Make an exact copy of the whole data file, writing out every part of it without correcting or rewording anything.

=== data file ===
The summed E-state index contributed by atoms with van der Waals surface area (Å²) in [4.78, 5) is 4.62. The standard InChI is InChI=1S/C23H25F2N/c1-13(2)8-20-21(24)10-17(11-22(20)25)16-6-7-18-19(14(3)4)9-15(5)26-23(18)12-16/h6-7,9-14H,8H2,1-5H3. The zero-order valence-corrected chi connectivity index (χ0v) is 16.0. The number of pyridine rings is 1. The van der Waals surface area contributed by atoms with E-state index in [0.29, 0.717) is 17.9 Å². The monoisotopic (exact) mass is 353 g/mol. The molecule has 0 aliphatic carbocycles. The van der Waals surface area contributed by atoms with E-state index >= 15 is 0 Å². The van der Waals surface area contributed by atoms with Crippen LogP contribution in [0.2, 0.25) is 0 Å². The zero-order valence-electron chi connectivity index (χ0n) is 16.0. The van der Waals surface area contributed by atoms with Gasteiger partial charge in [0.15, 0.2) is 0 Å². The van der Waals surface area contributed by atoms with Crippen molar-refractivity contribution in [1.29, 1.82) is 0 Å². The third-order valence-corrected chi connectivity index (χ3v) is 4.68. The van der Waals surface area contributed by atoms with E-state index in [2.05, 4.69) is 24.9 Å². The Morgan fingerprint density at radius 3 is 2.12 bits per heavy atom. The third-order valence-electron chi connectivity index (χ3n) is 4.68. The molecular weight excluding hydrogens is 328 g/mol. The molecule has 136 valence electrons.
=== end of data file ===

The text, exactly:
The summed E-state index contributed by atoms with van der Waals surface area (Å²) in [4.78, 5) is 4.62. The standard InChI is InChI=1S/C23H25F2N/c1-13(2)8-20-21(24)10-17(11-22(20)25)16-6-7-18-19(14(3)4)9-15(5)26-23(18)12-16/h6-7,9-14H,8H2,1-5H3. The zero-order valence-corrected chi connectivity index (χ0v) is 16.0. The number of pyridine rings is 1. The van der Waals surface area contributed by atoms with E-state index in [0.29, 0.717) is 17.9 Å². The monoisotopic (exact) mass is 353 g/mol. The molecule has 0 aliphatic carbocycles. The van der Waals surface area contributed by atoms with E-state index >= 15 is 0 Å². The van der Waals surface area contributed by atoms with Crippen LogP contribution in [0.2, 0.25) is 0 Å². The zero-order valence-electron chi connectivity index (χ0n) is 16.0. The van der Waals surface area contributed by atoms with Gasteiger partial charge in [0.15, 0.2) is 0 Å². The van der Waals surface area contributed by atoms with Crippen molar-refractivity contribution in [1.29, 1.82) is 0 Å². The third-order valence-corrected chi connectivity index (χ3v) is 4.68. The van der Waals surface area contributed by atoms with E-state index in [2.05, 4.69) is 24.9 Å². The Morgan fingerprint density at radius 3 is 2.12 bits per heavy atom. The third-order valence-electron chi connectivity index (χ3n) is 4.68. The molecular weight excluding hydrogens is 328 g/mol. The molecule has 136 valence electrons.